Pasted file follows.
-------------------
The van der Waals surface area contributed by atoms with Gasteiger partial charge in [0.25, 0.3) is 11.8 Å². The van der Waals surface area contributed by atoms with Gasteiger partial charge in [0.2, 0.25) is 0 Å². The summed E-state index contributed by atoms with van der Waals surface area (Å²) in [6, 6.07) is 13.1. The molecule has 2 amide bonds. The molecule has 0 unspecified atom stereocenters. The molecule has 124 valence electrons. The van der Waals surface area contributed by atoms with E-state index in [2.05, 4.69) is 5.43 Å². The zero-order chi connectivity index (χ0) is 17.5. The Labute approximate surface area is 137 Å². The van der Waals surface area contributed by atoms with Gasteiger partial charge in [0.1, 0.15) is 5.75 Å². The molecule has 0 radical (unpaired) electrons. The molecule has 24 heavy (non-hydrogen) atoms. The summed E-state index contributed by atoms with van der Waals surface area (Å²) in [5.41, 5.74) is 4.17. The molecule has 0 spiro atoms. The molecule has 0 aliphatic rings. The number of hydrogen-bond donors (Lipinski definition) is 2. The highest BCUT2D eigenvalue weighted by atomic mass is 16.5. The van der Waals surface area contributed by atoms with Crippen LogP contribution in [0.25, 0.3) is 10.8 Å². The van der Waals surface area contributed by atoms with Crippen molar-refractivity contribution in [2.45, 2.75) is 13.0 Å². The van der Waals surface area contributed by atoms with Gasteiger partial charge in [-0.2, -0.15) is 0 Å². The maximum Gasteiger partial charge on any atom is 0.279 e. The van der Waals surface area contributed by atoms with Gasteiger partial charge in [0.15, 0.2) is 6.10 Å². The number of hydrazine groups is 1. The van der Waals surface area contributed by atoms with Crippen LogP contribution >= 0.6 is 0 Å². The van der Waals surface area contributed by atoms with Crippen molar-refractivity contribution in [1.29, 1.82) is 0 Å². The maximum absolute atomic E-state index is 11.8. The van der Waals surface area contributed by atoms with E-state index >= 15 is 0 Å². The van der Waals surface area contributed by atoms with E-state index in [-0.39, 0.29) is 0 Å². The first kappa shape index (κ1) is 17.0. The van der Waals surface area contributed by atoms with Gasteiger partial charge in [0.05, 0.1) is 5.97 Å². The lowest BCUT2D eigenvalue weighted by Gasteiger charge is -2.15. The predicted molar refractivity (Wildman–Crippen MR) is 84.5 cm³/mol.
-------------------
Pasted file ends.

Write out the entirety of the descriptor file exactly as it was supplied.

The van der Waals surface area contributed by atoms with Gasteiger partial charge in [0.25, 0.3) is 11.8 Å². The van der Waals surface area contributed by atoms with Gasteiger partial charge in [0.2, 0.25) is 0 Å². The summed E-state index contributed by atoms with van der Waals surface area (Å²) in [6, 6.07) is 13.1. The molecule has 2 amide bonds. The molecule has 0 unspecified atom stereocenters. The molecule has 124 valence electrons. The van der Waals surface area contributed by atoms with E-state index in [2.05, 4.69) is 5.43 Å². The zero-order chi connectivity index (χ0) is 17.5. The Labute approximate surface area is 137 Å². The van der Waals surface area contributed by atoms with Gasteiger partial charge in [0.1, 0.15) is 5.75 Å². The molecule has 0 radical (unpaired) electrons. The molecule has 24 heavy (non-hydrogen) atoms. The summed E-state index contributed by atoms with van der Waals surface area (Å²) in [5.41, 5.74) is 4.17. The molecule has 0 spiro atoms. The molecule has 0 aliphatic rings. The number of hydrogen-bond donors (Lipinski definition) is 2. The highest BCUT2D eigenvalue weighted by atomic mass is 16.5. The van der Waals surface area contributed by atoms with Crippen LogP contribution in [0.25, 0.3) is 10.8 Å². The van der Waals surface area contributed by atoms with Crippen molar-refractivity contribution in [2.45, 2.75) is 13.0 Å². The van der Waals surface area contributed by atoms with Gasteiger partial charge in [-0.2, -0.15) is 0 Å². The maximum Gasteiger partial charge on any atom is 0.279 e. The van der Waals surface area contributed by atoms with Gasteiger partial charge in [0.15, 0.2) is 6.10 Å². The number of hydrazine groups is 1. The van der Waals surface area contributed by atoms with Crippen LogP contribution >= 0.6 is 0 Å². The van der Waals surface area contributed by atoms with Crippen molar-refractivity contribution in [1.29, 1.82) is 0 Å². The maximum absolute atomic E-state index is 11.8. The van der Waals surface area contributed by atoms with E-state index >= 15 is 0 Å². The van der Waals surface area contributed by atoms with E-state index in [-0.39, 0.29) is 0 Å². The first kappa shape index (κ1) is 17.0. The van der Waals surface area contributed by atoms with Gasteiger partial charge in [0.05, 0.1) is 5.97 Å². The lowest BCUT2D eigenvalue weighted by Gasteiger charge is -2.15. The predicted molar refractivity (Wildman–Crippen MR) is 84.5 cm³/mol.